This is a great addition to any media or business book shelf - you can buy it from Amazon here or download a sample chapter here

Tuesday, December 08, 2015

Advertising to people with ad blockers

It is, of course, possible to target people who use ad blockers, as the Belgian agency Boondoggle has just shown.

For a while publishers have been putting 'please don't use an ad blocker' notices on their sites - for example this The Guardian's

Boondoggle persuaded 3 publishers of media new sites in Belgium to put a text recruitment ad for them on the site in the same way when it detected a visitor who was using an ad blocker.

The ad appeals to creatives who use ad blocker to come to work with them to create digital campaigns that are useful not annoying!

More here in the video

+ more details here

Monday, December 07, 2015

Ad blockers & explaining politely

Here is some interesting research from Nieman Lab - They asked a number of publishers about their experience with ad blocking on mobile and desktop, including two who are currently blocking content to people using ad blockers.

City AM, the UK free business newspaper, blocks content to anyone arriving on Firefox who uses an ad blocker.  As you can see from the screengrab, they explain politely and clearly why they are doing it:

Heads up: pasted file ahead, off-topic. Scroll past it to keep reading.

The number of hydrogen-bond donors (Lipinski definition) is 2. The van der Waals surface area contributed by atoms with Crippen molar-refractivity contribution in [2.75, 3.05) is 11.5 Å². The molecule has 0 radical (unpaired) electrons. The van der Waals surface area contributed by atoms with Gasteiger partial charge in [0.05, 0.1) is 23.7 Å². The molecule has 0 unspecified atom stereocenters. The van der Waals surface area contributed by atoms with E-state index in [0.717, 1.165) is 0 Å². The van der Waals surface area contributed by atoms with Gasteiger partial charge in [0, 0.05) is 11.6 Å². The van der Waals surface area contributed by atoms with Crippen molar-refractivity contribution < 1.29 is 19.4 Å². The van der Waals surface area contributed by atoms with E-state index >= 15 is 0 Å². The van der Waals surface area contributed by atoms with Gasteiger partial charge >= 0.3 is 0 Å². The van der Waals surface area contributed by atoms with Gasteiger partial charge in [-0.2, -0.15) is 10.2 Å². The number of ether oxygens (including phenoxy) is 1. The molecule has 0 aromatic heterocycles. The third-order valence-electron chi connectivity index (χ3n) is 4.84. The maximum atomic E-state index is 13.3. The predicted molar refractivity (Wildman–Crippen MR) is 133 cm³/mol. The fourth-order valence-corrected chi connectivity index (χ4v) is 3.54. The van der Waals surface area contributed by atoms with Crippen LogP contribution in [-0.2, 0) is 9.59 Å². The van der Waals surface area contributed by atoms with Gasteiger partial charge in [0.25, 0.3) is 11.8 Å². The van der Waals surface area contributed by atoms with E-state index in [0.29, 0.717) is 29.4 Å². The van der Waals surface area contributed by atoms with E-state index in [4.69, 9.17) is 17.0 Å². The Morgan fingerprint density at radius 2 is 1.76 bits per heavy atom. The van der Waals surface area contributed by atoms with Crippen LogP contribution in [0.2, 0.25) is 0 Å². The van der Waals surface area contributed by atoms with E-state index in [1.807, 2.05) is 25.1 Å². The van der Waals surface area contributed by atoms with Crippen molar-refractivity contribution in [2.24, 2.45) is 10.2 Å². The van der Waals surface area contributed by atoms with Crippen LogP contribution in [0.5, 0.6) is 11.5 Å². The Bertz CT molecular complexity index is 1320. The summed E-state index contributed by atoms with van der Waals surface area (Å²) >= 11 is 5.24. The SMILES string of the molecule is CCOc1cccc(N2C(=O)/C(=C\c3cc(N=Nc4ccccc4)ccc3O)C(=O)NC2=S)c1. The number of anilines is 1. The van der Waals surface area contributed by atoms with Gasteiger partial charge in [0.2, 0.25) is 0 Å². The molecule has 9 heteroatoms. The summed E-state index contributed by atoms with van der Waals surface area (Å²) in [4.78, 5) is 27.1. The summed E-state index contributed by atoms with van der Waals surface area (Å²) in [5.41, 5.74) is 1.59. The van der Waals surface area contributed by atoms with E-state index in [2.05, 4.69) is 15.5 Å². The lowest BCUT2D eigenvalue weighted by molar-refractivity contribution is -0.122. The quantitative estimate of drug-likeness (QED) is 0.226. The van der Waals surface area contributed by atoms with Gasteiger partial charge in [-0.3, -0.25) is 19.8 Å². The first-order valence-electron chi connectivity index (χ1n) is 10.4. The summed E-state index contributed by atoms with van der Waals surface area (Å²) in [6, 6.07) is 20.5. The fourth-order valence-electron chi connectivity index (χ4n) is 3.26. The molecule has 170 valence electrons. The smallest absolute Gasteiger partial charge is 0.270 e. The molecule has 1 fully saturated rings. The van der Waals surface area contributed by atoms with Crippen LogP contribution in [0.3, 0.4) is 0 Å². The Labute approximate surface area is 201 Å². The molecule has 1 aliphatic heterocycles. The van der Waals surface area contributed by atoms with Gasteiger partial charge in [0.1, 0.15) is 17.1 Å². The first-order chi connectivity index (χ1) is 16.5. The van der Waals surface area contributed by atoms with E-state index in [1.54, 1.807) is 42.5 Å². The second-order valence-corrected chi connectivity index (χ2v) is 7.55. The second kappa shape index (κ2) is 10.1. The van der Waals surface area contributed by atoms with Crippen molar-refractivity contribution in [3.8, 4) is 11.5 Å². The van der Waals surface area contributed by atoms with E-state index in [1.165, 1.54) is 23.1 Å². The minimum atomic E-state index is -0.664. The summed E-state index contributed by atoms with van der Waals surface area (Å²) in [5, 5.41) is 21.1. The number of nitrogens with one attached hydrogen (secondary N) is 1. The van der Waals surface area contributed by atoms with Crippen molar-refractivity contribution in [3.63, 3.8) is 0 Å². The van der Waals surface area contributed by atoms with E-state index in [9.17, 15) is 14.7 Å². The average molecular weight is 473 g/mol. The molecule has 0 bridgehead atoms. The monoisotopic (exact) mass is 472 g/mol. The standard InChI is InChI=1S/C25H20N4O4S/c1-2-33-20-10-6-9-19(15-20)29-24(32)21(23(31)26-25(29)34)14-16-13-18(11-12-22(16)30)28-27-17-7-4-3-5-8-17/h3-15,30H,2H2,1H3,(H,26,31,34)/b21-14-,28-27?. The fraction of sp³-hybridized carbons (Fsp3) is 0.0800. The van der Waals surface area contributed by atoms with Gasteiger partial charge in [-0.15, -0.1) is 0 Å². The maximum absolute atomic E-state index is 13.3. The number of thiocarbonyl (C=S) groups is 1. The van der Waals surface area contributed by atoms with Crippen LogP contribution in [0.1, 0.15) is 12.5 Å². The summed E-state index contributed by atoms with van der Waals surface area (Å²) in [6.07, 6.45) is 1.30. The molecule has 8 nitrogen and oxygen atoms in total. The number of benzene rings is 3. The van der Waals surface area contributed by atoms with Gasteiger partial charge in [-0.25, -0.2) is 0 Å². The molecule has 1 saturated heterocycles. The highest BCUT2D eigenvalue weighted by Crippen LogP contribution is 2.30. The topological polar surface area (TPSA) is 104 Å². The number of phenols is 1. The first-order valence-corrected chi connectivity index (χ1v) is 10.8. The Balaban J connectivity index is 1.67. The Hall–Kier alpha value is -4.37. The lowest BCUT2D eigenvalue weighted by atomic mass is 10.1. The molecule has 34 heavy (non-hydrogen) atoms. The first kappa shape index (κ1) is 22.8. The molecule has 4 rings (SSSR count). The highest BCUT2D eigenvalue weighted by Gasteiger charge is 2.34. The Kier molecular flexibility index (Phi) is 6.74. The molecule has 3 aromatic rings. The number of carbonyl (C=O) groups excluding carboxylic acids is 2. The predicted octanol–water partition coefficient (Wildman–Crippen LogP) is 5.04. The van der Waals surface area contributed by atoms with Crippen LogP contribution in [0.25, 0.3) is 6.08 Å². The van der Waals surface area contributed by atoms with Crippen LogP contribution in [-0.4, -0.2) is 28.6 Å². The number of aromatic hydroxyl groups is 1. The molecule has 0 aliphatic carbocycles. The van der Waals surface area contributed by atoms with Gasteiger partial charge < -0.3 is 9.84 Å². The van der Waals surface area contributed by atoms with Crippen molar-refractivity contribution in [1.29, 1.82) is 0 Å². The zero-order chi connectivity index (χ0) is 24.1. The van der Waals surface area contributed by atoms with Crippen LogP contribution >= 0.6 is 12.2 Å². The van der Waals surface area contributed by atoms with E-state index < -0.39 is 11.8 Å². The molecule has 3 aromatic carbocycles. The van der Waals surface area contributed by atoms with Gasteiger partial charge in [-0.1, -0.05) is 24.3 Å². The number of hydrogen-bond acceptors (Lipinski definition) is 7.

"We are having trouble showing you adverts on this page, which may be a result of ad blocker software being installed on your device.

As City A.M. relies on advertising to fund its journalism, please disable any ad blockers from running on, then reload the page to see the rest of this content. More info here."

According to Nieman Lab:

"In the first month or so since City A.M. began showing users the message, the percentage of readers using adblockers on Firefox has dropped by a third, Ashplant said. And about one-quarter of users who see the adblocking message actually turn it off or whitelist.

City A.M. also hasn’t seen a noticeable change in its bounce rate because of the new message, Ashplant said. He reads that to mean that people who decide not to turn off their adblockers likely wouldn’t have stayed on the site beyond reading that one article.

“It almost feels like the people who feel that it’s worth having that value exchange, and it’s worth turning the adblocker off — because they do want to see the content and they do perceive that City A.M. has got content that’s worth turning the adblocker off for — they’re inclined to spend longer on the site,” he explained. “It’s almost as if they’ve made a conscious decision that it’s worth doing it, and then they go on to explore the site and click on more than one page.”"

It seems to me that if you have good, distinctive content, and an educated and considerate readership this is a good step to take.

Be very clear about why you're doing it, and be polite, but firm.

I hear a lot about how people understand the value exchange in free content that is paid by ads (you look at the ads to get the free content), but in music for example there was a very long established and explicit value exchange (you pay money to buy a recording) that eroded very quickly.